The “Anthropocene,” in case you aren’t up on geological technical jargon, refers to a global layer of sediment deposited by human activity, a deep-time marker of what Elizabeth Kolbert calls “The Sixth Extinction” (2014). The idea has become a potent metaphor for a world where human beings are a geological force of deposition and erosion, though let’s be clear, human influence doesn’t put people in the driver’s seat. The reason we need a concept like sustainability is because the terrifying alternative is systems collapse.

So the experience of attending LAAC17 was a little bit like combining a librarians’ conference with a speculative science fiction novel. In fact, the keynote delivered by Roy Scranton cited various works of science fiction in order to consider possible Anthropocene futures. Scranton is the author of “Learning to Die in the Anthropocene: Reflections on the End of a Civilization” (2015), which I have not yet read, but it’s going straight to the top of my list.

Library collections are also metaphors for the Anthropocene as librarians struggle to both preserve information about a vanishing past and to support generation of new knowledge to cope with an uncertain future. The fragility of the electrical grid is worrisome, and yet a large-scale digital library like  Hathi Trust is packed with information about pre-digital, regionally appropriate ways of doing things. Rick Prelinger, curator of the eponymous Prelinger Library, sparked discussion with his talk on Collecting Strategies for the Anthropocene. “We exist to oppose presentism,” he said, noting that “appraisal decisions often look short-sighted a few years after they are made.” But he added that social action often results from erasures that we hope to repair.

Social action was the theme of Saturday’s field trip to the Interference Archive, an open stacks collection in Brooklyn that holds materials created by people working for social transformation in order to encourage creative engagement with history and current struggles. The website notes, “We consider the use of our collection to be a way of preserving and honoring histories and material culture that is often marginalized in mainstream institutions. All members of our community are welcome and encouraged to shape our collection and programming.” Perhaps other archives could adopt this kind of community-driven mission.

Still, there must be a balance between access and preservation.  Recently librarians like Laurie Allen have been involved in data rescue, rushing to save U.S. government data on climate change before it is “disappeared” by the Trump administration. Nonetheless, public involvement can nudge policy in the right direction and law librarian Sarah Lamdan discussed ways to help people access environmental information from government sources and take advantage of legally required public comment periods.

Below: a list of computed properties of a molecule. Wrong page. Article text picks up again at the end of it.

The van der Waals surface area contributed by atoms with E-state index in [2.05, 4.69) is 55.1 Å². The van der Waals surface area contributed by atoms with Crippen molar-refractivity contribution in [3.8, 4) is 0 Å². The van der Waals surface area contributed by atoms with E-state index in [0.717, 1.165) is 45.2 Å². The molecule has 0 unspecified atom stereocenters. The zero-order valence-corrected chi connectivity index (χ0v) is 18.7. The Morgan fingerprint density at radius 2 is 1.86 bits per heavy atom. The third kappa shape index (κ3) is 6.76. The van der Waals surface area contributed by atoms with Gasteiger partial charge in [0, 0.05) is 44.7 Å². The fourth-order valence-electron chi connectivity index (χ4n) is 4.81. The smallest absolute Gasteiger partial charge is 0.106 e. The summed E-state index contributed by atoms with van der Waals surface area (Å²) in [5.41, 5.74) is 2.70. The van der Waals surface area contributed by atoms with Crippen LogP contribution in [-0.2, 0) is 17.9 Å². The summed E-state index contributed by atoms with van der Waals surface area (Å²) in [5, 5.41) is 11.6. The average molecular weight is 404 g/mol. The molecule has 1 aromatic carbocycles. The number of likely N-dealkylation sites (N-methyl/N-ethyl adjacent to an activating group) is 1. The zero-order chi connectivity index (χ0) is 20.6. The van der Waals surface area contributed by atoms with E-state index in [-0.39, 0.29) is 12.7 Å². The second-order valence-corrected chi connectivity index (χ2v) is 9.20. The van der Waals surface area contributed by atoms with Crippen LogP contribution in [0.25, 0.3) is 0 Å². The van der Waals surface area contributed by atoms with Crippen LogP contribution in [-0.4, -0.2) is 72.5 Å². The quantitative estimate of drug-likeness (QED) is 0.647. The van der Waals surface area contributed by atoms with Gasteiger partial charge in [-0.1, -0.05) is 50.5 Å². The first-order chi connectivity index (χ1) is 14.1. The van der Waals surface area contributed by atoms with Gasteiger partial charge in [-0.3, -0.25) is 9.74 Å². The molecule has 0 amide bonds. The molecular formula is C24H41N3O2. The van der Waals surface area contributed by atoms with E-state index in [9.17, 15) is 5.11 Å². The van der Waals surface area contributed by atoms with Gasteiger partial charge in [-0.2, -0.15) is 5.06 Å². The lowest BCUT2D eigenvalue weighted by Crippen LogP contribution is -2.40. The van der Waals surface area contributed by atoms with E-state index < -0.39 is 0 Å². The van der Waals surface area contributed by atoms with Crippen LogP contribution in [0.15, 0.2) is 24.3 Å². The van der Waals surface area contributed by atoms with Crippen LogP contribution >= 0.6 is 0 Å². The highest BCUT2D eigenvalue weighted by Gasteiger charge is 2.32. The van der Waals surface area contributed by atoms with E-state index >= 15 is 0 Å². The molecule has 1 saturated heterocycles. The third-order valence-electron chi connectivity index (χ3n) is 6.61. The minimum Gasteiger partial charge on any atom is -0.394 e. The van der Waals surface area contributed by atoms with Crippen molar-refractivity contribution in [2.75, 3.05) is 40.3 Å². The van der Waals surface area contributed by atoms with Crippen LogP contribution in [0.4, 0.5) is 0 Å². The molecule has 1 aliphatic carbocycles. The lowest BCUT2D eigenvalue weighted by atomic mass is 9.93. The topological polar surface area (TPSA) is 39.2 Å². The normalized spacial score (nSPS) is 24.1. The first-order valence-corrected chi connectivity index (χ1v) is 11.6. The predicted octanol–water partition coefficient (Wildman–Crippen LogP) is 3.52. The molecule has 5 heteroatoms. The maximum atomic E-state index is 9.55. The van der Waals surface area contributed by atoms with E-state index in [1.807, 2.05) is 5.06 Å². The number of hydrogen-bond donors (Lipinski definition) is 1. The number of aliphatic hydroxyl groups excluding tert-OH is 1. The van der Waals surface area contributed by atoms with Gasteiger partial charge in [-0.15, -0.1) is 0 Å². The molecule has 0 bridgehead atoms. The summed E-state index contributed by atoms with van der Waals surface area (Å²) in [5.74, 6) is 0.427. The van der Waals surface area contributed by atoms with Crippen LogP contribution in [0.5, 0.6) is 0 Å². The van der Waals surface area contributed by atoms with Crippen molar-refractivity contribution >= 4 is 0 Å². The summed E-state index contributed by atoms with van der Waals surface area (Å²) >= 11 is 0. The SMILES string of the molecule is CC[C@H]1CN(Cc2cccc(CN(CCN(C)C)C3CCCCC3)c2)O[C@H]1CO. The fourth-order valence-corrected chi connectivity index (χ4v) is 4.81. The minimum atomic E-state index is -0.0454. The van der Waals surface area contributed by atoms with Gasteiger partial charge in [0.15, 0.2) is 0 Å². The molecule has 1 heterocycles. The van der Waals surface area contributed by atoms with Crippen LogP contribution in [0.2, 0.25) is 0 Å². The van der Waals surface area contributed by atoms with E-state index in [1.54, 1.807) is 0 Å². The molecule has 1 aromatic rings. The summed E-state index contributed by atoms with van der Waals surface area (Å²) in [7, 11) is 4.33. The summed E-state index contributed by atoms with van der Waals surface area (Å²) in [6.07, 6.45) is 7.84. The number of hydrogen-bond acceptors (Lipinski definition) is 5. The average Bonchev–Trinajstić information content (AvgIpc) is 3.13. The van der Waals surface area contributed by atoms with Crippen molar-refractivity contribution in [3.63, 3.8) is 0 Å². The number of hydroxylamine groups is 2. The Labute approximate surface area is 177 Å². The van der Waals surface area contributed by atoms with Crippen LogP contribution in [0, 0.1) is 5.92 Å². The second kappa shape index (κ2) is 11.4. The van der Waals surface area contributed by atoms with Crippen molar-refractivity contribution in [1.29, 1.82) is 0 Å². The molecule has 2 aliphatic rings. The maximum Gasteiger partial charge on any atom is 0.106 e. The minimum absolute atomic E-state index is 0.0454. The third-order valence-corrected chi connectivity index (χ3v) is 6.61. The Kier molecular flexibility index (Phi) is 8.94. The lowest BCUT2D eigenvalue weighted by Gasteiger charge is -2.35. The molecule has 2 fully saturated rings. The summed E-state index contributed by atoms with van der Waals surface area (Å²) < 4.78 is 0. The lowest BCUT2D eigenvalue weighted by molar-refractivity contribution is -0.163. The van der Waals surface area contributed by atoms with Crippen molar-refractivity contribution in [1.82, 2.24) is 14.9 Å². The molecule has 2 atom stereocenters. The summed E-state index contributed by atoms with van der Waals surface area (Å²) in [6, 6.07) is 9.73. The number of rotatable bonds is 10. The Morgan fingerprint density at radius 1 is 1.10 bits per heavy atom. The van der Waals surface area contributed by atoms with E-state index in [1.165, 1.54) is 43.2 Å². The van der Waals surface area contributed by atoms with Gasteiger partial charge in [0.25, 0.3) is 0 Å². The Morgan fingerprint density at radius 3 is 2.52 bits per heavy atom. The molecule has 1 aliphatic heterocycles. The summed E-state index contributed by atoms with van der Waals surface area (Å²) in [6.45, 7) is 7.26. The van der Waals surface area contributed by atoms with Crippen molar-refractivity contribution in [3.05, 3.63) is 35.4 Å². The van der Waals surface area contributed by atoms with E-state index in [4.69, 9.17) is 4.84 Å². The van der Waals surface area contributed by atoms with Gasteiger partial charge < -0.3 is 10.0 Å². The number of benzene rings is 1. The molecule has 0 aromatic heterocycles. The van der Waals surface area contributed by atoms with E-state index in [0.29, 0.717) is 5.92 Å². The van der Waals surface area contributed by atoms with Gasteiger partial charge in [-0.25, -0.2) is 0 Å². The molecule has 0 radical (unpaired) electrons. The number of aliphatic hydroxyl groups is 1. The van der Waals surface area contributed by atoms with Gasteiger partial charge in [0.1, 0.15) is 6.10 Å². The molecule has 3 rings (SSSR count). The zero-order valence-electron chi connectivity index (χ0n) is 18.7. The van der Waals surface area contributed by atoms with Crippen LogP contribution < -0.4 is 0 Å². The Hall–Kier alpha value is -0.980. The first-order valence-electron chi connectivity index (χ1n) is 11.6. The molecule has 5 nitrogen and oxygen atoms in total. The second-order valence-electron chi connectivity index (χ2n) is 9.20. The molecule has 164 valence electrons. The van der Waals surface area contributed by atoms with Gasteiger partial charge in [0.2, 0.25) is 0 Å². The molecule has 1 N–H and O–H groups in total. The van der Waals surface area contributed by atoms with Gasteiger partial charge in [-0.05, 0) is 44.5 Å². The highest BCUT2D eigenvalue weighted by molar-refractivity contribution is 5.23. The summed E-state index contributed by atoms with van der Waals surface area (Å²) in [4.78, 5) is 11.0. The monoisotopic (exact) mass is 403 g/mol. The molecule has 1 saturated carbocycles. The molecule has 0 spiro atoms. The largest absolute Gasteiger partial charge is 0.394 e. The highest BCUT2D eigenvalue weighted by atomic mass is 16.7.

Resilience and adaptation are two concepts deeply connected to a sense of place, and scholars in the Environmental Humanities are breaking new ground in our understanding of what it means to live in place.  Indeed, many of the presentations on place-based themes crossed the boundary from librarianship to art.  The Next Epoch Seed Library documents weedy urban lots; the trees needed to print Future Library 2114 have only just been planted;  The Library of Approximate Locations examines our relationships to natural resources; and GHG.EARH makes the sound of climate change.

And of course, there are the traditional library responses of programming, collections, displays, and reference help to connect people with essential information.  At coffee breaks and over dinner I heard many participants say how relieved they felt to be among like-minded people. A dominant story of the future of libraries has been about consolidation, deaccessioning and the rise of big, shiny technology (one group of presenters got a big laugh by deriding a list of buzzwords from the Center for the Future of Libraries as a “library conference bingo”).  But at LAAC17 the core question was, what it would mean to if we truly believe that libraries are symptoms of democracy and civilization? Amanda Avery suggested “steampunk” as a word to describe the fusion of high/low tech that defines libraries for the Anthropocene. Robots? How about people. Digital natives?  How about indigenous knowledge. Maker movement? How about re-skilling. Gamification? How about writing your own story. Anonymity? How about community.

Libraries and Archives in the Anthropocene: A Colloquium was hosted by projectARCC and Litwin Books, LLC at NYU, May 13-14, 2017.  Many thanks to the planning committee: Casey E. Davis Kaufman, Madeleine Charney and Rory Litwin.  The event was live-streamed, and presentations are available to view online at https://www.facebook.com/events/638779516326338/